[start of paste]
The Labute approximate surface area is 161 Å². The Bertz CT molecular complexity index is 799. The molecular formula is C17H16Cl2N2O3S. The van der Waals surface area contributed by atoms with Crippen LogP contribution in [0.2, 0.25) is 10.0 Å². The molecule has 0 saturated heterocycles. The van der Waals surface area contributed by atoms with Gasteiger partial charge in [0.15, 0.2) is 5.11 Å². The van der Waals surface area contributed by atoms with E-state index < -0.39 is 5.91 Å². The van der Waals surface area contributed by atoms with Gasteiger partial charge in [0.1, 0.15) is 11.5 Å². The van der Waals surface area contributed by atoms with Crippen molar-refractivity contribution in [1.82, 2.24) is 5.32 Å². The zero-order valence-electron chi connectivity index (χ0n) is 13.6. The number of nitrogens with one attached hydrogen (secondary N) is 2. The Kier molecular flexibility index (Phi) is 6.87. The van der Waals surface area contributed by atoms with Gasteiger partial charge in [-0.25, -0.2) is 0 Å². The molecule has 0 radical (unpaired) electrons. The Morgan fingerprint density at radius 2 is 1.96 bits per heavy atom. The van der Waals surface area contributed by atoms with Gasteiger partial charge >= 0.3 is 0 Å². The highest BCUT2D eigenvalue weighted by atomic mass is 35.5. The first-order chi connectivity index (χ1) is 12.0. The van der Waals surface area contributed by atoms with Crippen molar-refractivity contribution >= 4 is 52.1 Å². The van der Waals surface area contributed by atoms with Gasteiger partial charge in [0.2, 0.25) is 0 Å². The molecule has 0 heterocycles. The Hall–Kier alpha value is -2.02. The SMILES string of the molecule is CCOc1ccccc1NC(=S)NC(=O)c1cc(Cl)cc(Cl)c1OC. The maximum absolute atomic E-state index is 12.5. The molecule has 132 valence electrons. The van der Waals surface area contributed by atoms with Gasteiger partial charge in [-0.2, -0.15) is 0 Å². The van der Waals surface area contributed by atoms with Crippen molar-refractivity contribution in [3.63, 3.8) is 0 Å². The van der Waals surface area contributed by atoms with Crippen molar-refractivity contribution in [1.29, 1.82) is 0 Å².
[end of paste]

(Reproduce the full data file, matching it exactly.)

The Labute approximate surface area is 161 Å². The Bertz CT molecular complexity index is 799. The molecular formula is C17H16Cl2N2O3S. The van der Waals surface area contributed by atoms with Crippen LogP contribution in [0.2, 0.25) is 10.0 Å². The molecule has 0 saturated heterocycles. The van der Waals surface area contributed by atoms with Gasteiger partial charge in [0.15, 0.2) is 5.11 Å². The van der Waals surface area contributed by atoms with E-state index < -0.39 is 5.91 Å². The van der Waals surface area contributed by atoms with Gasteiger partial charge in [0.1, 0.15) is 11.5 Å². The van der Waals surface area contributed by atoms with Crippen molar-refractivity contribution in [1.82, 2.24) is 5.32 Å². The zero-order valence-electron chi connectivity index (χ0n) is 13.6. The number of nitrogens with one attached hydrogen (secondary N) is 2. The Kier molecular flexibility index (Phi) is 6.87. The van der Waals surface area contributed by atoms with Gasteiger partial charge in [-0.25, -0.2) is 0 Å². The molecule has 0 radical (unpaired) electrons. The Morgan fingerprint density at radius 2 is 1.96 bits per heavy atom. The van der Waals surface area contributed by atoms with Gasteiger partial charge >= 0.3 is 0 Å². The highest BCUT2D eigenvalue weighted by atomic mass is 35.5. The first-order chi connectivity index (χ1) is 12.0. The van der Waals surface area contributed by atoms with Crippen molar-refractivity contribution >= 4 is 52.1 Å². The van der Waals surface area contributed by atoms with Gasteiger partial charge in [0.2, 0.25) is 0 Å². The molecule has 0 heterocycles. The Hall–Kier alpha value is -2.02. The SMILES string of the molecule is CCOc1ccccc1NC(=S)NC(=O)c1cc(Cl)cc(Cl)c1OC. The maximum absolute atomic E-state index is 12.5. The molecule has 132 valence electrons. The van der Waals surface area contributed by atoms with Gasteiger partial charge in [-0.2, -0.15) is 0 Å². The van der Waals surface area contributed by atoms with Crippen molar-refractivity contribution in [3.63, 3.8) is 0 Å². The van der Waals surface area contributed by atoms with Crippen molar-refractivity contribution in [1.29, 1.82) is 0 Å².